User:Ian426/Aruna Ratanagiri

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Aruna Ratanagiri Buddhist Monastery[edit]

View of Auruna Ratanagiri on Harnham Hill.

Aruna Ratanagiri, (Harnham Buddhist Monastery) a Theravadin Buddhist monastery of the Thai Forest Tradition in Northumberland, England. The community consists of monks, novices and postulants from a wide range of nationalities, usually numbering around 8 Sangha members and an adjacent lay retreat facility known as Kusala House.


The monastery was founded in response to increasing interest, particularly in the NE England, in the Theravadin forest tradition of Thailand. When, in 1980, a group of local yoga students tried to find a suitable cottage which they could offer as a retreat facility to the Sangha, farmer John Wake of Harnham Hall responded, and they agreed to rent one of his farm cottages. In 1981 Ajahn Sucitto became the first bhikkhu to take up residence, and began initial renovations; on the 21st of June 1981 the monastery was officially opened by Ajahn Sumedho; and in that same year the Magga Bhavaka Trust was formed (now it has a new trust: Harnham Buddhist Monastery Trust).


Dhamma Hall at Aruna Ratanagiri Monastery .

The primary focus for the Aruna Ratanagiri monastery is to provide and maintain a sanctuary suitable for the training and ongoing practice of Theravadin bhikkhus, in keeping with the Pali vinaya and forest tradition of NE Thailand.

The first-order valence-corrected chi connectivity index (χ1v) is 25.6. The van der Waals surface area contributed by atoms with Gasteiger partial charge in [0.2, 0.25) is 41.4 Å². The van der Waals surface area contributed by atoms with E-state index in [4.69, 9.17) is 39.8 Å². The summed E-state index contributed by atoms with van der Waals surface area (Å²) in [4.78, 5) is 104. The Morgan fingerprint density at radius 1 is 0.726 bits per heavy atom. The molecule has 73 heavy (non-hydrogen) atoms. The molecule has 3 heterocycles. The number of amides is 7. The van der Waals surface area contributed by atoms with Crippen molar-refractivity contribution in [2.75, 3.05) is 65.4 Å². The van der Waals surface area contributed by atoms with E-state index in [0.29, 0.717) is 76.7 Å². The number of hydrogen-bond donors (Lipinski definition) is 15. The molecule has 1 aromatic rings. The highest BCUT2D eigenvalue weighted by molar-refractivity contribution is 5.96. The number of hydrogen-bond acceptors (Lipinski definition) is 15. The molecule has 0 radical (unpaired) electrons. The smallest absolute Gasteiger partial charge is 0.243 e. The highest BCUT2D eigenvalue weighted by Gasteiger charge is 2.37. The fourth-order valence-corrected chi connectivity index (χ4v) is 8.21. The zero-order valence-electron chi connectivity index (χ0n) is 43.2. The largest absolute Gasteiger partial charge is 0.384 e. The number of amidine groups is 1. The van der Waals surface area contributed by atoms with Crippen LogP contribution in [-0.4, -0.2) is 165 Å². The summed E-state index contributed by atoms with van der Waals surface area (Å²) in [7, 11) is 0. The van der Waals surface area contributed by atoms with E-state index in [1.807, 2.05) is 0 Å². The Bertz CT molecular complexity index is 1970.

Today, through freely distributed books and Dhamma <> talks, regular discussion groups and Sunday evening talks, and also in the context of more than 5 times yearly meditation retreats, Harnham offers spiritual support for practitioners far and wide. Monks from Harnham regularly visit meditation groups in the North East of England and Scotland, in addition to a lot of non-Buddhist <> groups and individual visitors, including school and university groups, are coming to the monastery to learn about Buddhism <>.


· Ajahn Sucitto (1981 – 1981)

· Ajahn Viradhammo (1981 – 1983)

· Ajahn Anando (1983 – 1984)

· Ajahn Thiradhammo (1984 – 1987)

· Ajahn Pabhakaro (1987 – 1990)

· Ajahn Munindo (1991 – present)

See also[edit]

External Links[edit]